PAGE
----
"No no no no no, there was more, of course. A nice long one." She took a loud slurp of wine. "But I don't remember the rest. There was something about snakes and adders, clearly about Slytherin House. Or perhaps another basilisk. It's all fading away, of course, they always do once the Prophecy Record has been made."
Severus let out a long, slow breath. "The prophecy is already on record at the Ministry, then. I can request to see it." But no -- if he made a formal request it would be logged at the Department of Mysteries and that would bring attention to it, the last thing he wanted if indeed it concerned himself. He would have to find another way...
"Oh yes, I filed it with the Department of Mysteries myself this morning using a pensieve to ensure the words were right. ‘H.J.G. to S.P.T. -- subject(s) unknown.' But of course only Miss Granger can listen to it." She tittered. "Or perhaps a snake."
"We learned about Prophecy Records this year," Lacey said with great interest. "They're like glass balls filled with smoke. Only the person who made the prophecy can listen to it, anyone else goes mad if they try to take it off the shelf."
"Incorrect," Severus said with mock severity. "Fifty points from Ravenclaw."
"You can't take points," Lacey objected. "You're not a Professor any more."
He scowled at her and she giggled. "Regardless, you did not pay attention. Once a Prophecy Record is shelved in the Hall of Prophecy, it can be removed from its place only by the Keeper of the Hall, by the subject of the prophecy, or by the person who made the prophecy. And although anyone can command a Prophecy Record to play, only the subject of the prophecy can hear it."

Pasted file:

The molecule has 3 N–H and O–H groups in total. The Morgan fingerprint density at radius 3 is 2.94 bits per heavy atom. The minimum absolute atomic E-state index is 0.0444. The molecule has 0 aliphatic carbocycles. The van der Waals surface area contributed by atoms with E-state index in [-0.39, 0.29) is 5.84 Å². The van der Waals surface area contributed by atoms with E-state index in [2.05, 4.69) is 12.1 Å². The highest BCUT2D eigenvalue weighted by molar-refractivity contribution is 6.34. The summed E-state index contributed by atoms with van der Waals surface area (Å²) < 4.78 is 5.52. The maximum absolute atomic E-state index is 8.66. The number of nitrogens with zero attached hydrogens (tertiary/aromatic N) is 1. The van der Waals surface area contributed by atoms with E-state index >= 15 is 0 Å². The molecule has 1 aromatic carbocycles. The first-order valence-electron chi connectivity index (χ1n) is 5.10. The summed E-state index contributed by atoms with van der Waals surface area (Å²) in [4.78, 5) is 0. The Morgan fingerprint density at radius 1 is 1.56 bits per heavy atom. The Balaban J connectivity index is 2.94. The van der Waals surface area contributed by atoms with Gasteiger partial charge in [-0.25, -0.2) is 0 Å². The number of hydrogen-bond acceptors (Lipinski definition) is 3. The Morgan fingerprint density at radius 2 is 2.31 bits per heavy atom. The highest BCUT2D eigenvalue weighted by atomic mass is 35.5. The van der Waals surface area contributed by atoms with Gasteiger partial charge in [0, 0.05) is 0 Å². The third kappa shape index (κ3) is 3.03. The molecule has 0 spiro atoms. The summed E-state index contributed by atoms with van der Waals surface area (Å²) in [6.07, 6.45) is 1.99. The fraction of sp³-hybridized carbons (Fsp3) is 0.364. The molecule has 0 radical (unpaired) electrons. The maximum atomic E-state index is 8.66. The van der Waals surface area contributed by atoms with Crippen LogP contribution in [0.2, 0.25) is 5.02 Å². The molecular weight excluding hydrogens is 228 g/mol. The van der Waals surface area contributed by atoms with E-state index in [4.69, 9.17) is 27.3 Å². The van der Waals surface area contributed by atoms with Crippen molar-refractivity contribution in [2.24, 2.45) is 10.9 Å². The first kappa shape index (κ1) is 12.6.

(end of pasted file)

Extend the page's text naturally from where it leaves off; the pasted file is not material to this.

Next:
"But you didn't know for sure it was about you, so you couldn't take the chance of getting it yourself," she pointed out.
"I'm glad to see you have inherited my aptitude for sound logic," Severus said smugly. "You are correct. Reason it out, then, and tell me what I did."
Lacey frowned, thinking out loud. "Well...if you didn't want people to know about it, you couldn't ask the Keeper. Mum didn't remember what she'd said because you don't when you do a prophecy. And like I said, you couldn't get it for yourself because you didn't know for sure it was about you." She sat in silence for a moment and Hermione could almost see the wheels turning under the dark hair, then her face brightened. "You took mum with you!" she said triumphantly.
Severus nodded approvingly. "Exactly so."
Hermione had refused to tell Harry and Ron why she looked so white and shaken when she got back to the Gryffindor common room from her visit to Trelawney, and by the next day she felt nearly normal again. That afternoon they had Double Potions with the Slytherins, and the challenge of doing her absolute best (somehow Snape always brought out her competitive streak) kept her on her toes for the entire class period. As she prepared to follow Ron and Harry out the door, pleased that not a single point had been deducted from Gryffindor, Snape's voice halted her.
"Miss Granger. I should like to speak to you for a moment."
Taking a deep breath, she re-entered the now-empty classroom. "Yes, sir?"